"Buddy, we've been waiting all day," he said. "I just had a bit of trouble in the bathroom. Could you reconsider?"
The answer was not clear, but Crane got to the 9th tee, his last of the day, while his playing partners were putting out on 8, just to keep play moving.
A perfect round of golf on the PGA Tour is not 59, or even 58. Those are freak shows. It is not Hogan’s mythical 19 -- 17 straight aces and a lip out on the last, in his recurring dream. It is not hitting every last shot dead solid perfect because that is almost impossible to do over 18 holes. But playing a bogey-free round, that’s always a goal. Tiger Woods and Ben Crane and every other Tour player will tell you: The 10-footer you make for par means more than the 10-footer you made for birdie. There may not be a logical basis for that, as they all count the same, but it's the truth.
Through 17 holes, Ben Crane had made five birdies and no bogeys. He was only aware of the latter part. He did not, for even a second, have the thought of, "Don’t bogey the last." His thought on the 420-yard par-4 was: Hit a 3-wood in the fairway and if you’re going to miss the approach, miss it on the left, because you have an easy uphill chip shot from there.
He drove it in play. He said hello to fellow Oregonian Peter Jacobsen, the former Tour player and now an NBC broadcaster, who was watching from a cart. They saluted their basketball team. Crane then proceeded to miss it left. He was fine with it. But then he misread the lie on his chip shot. "I made the swing I wanted to make with the club I wanted to make, but I thought the ball was sitting up more than it was and I got too much grass between the ball and the clubface and the shot went nowhere," he said later. He stiffed the next and tapped in for bogey. Was he upset with a bogey on the last. "Not at all. I thought through the shot well." As you know: He tries not to be too results-oriented. Some days that’s easier said than done.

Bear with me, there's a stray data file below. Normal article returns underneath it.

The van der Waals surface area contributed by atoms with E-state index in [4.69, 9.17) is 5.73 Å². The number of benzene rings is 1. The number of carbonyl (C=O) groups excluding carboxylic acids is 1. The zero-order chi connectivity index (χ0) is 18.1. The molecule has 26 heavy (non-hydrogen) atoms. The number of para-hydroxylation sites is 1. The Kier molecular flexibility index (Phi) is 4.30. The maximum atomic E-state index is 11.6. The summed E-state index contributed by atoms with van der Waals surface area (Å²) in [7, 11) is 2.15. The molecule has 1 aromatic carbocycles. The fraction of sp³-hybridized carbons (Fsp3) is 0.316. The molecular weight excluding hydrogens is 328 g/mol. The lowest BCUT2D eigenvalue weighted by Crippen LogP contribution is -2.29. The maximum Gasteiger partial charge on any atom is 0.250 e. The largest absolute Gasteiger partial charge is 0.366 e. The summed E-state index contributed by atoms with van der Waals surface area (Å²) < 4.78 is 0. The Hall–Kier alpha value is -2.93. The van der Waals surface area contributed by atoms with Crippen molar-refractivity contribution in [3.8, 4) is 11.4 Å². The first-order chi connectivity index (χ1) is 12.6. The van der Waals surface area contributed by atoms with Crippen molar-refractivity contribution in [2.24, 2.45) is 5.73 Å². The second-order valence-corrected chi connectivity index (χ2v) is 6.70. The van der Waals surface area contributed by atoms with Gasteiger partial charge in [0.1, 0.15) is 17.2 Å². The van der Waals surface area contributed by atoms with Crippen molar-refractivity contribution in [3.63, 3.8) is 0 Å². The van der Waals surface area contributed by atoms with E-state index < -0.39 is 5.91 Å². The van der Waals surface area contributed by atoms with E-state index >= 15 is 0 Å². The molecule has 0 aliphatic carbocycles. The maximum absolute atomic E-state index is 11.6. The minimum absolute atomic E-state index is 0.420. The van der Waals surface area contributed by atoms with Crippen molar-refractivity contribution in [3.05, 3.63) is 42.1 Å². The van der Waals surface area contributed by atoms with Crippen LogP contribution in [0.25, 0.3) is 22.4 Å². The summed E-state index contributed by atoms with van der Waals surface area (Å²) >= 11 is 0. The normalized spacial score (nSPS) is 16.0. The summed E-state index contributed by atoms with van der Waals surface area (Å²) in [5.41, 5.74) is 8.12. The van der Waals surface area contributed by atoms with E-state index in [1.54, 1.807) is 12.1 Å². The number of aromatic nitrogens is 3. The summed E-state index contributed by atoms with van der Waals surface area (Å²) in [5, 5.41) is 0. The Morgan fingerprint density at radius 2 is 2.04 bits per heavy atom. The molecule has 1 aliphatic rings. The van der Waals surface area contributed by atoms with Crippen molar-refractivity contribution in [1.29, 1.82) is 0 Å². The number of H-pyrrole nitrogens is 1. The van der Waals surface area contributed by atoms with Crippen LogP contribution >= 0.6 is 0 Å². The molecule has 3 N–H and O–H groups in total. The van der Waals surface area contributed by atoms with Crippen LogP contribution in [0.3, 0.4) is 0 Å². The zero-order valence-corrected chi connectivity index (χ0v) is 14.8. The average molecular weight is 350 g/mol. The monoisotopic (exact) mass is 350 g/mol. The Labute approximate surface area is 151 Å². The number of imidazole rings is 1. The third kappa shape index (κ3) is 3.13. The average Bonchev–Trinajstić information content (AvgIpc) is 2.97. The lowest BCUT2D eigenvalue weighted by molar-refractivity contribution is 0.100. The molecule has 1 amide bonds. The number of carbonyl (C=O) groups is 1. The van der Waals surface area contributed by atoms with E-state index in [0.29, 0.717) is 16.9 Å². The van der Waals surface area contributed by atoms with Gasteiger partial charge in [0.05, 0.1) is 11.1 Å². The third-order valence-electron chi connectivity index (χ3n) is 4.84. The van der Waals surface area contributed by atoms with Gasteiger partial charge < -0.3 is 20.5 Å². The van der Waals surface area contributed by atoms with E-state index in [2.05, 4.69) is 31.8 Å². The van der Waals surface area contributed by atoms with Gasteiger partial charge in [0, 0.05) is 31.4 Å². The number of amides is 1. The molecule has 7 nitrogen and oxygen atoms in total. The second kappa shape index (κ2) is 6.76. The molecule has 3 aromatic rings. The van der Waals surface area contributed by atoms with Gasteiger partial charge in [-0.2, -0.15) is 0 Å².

Four under for the day. The 66 would leave him two shots out of the lead at day’s end. It was high noon. He answered questions from reporters in his genial manner for 10 or so minutes. Burch passed him again and said: "I get it, I get it. First on the green." Ben Crane and Joel Stock smiled.
They began their preparations to do it all again next day. Round number 1,163 was around the corner.